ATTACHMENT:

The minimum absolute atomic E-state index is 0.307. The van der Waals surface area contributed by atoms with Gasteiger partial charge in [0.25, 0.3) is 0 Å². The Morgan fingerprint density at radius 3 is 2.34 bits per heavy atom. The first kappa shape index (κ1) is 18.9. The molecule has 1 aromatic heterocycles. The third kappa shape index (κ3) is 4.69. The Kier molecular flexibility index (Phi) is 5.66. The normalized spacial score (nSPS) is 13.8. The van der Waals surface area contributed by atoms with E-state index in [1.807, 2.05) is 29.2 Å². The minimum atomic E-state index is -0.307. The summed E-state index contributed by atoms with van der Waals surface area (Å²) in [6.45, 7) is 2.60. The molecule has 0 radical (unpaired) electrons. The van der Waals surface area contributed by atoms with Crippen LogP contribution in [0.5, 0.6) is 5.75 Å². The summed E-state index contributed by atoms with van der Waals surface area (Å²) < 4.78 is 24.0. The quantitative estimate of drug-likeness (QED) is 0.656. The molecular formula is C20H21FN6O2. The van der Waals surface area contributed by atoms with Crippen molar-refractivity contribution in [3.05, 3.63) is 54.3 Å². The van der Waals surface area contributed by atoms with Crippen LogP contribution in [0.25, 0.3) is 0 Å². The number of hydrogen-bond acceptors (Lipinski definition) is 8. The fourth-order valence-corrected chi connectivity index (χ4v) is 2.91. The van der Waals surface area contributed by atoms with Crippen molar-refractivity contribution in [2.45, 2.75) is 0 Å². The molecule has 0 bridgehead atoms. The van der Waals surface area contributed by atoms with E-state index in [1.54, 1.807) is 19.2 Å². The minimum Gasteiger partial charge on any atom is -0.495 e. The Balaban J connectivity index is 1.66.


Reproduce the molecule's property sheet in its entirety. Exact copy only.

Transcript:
The minimum absolute atomic E-state index is 0.307. The van der Waals surface area contributed by atoms with Gasteiger partial charge in [0.25, 0.3) is 0 Å². The Morgan fingerprint density at radius 3 is 2.34 bits per heavy atom. The first kappa shape index (κ1) is 18.9. The molecule has 1 aromatic heterocycles. The third kappa shape index (κ3) is 4.69. The Kier molecular flexibility index (Phi) is 5.66. The normalized spacial score (nSPS) is 13.8. The van der Waals surface area contributed by atoms with E-state index in [1.807, 2.05) is 29.2 Å². The minimum atomic E-state index is -0.307. The summed E-state index contributed by atoms with van der Waals surface area (Å²) in [6.45, 7) is 2.60. The molecule has 0 radical (unpaired) electrons. The van der Waals surface area contributed by atoms with Crippen LogP contribution in [0.5, 0.6) is 5.75 Å². The summed E-state index contributed by atoms with van der Waals surface area (Å²) < 4.78 is 24.0. The quantitative estimate of drug-likeness (QED) is 0.656. The molecular formula is C20H21FN6O2. The van der Waals surface area contributed by atoms with Crippen molar-refractivity contribution in [3.05, 3.63) is 54.3 Å². The van der Waals surface area contributed by atoms with Crippen LogP contribution in [0.25, 0.3) is 0 Å². The number of hydrogen-bond acceptors (Lipinski definition) is 8. The fourth-order valence-corrected chi connectivity index (χ4v) is 2.91. The van der Waals surface area contributed by atoms with Crippen molar-refractivity contribution in [2.45, 2.75) is 0 Å². The molecule has 0 bridgehead atoms. The van der Waals surface area contributed by atoms with E-state index in [1.54, 1.807) is 19.2 Å². The minimum Gasteiger partial charge on any atom is -0.495 e. The Balaban J connectivity index is 1.66.